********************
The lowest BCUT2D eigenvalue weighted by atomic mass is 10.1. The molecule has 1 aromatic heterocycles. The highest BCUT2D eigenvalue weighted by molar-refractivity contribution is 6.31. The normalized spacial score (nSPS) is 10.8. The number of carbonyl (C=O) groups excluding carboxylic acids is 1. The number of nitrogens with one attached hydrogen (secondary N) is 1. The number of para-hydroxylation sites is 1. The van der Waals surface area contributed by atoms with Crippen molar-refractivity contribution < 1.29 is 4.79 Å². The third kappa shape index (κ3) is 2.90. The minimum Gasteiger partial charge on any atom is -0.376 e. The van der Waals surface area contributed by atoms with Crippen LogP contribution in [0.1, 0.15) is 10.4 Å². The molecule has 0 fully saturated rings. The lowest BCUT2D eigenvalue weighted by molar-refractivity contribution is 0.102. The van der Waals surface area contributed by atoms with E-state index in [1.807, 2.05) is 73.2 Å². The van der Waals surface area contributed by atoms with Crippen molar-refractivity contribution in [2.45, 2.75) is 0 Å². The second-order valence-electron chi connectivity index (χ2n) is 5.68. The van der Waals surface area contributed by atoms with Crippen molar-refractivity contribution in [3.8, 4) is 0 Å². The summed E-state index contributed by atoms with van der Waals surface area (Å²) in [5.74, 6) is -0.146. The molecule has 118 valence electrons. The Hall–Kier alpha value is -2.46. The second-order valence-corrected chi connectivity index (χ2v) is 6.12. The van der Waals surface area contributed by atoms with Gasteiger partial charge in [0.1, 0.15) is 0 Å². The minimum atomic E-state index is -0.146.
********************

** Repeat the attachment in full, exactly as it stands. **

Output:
The lowest BCUT2D eigenvalue weighted by atomic mass is 10.1. The molecule has 1 aromatic heterocycles. The highest BCUT2D eigenvalue weighted by molar-refractivity contribution is 6.31. The normalized spacial score (nSPS) is 10.8. The number of carbonyl (C=O) groups excluding carboxylic acids is 1. The number of nitrogens with one attached hydrogen (secondary N) is 1. The number of para-hydroxylation sites is 1. The van der Waals surface area contributed by atoms with Crippen molar-refractivity contribution < 1.29 is 4.79 Å². The third kappa shape index (κ3) is 2.90. The minimum Gasteiger partial charge on any atom is -0.376 e. The van der Waals surface area contributed by atoms with Crippen LogP contribution in [0.1, 0.15) is 10.4 Å². The molecule has 0 fully saturated rings. The lowest BCUT2D eigenvalue weighted by molar-refractivity contribution is 0.102. The van der Waals surface area contributed by atoms with E-state index in [1.807, 2.05) is 73.2 Å². The van der Waals surface area contributed by atoms with Crippen molar-refractivity contribution in [2.45, 2.75) is 0 Å². The second-order valence-electron chi connectivity index (χ2n) is 5.68. The van der Waals surface area contributed by atoms with Crippen molar-refractivity contribution in [3.8, 4) is 0 Å². The summed E-state index contributed by atoms with van der Waals surface area (Å²) in [5.74, 6) is -0.146. The molecule has 118 valence electrons. The Hall–Kier alpha value is -2.46. The second-order valence-corrected chi connectivity index (χ2v) is 6.12. The van der Waals surface area contributed by atoms with Gasteiger partial charge in [0.1, 0.15) is 0 Å². The minimum atomic E-state index is -0.146.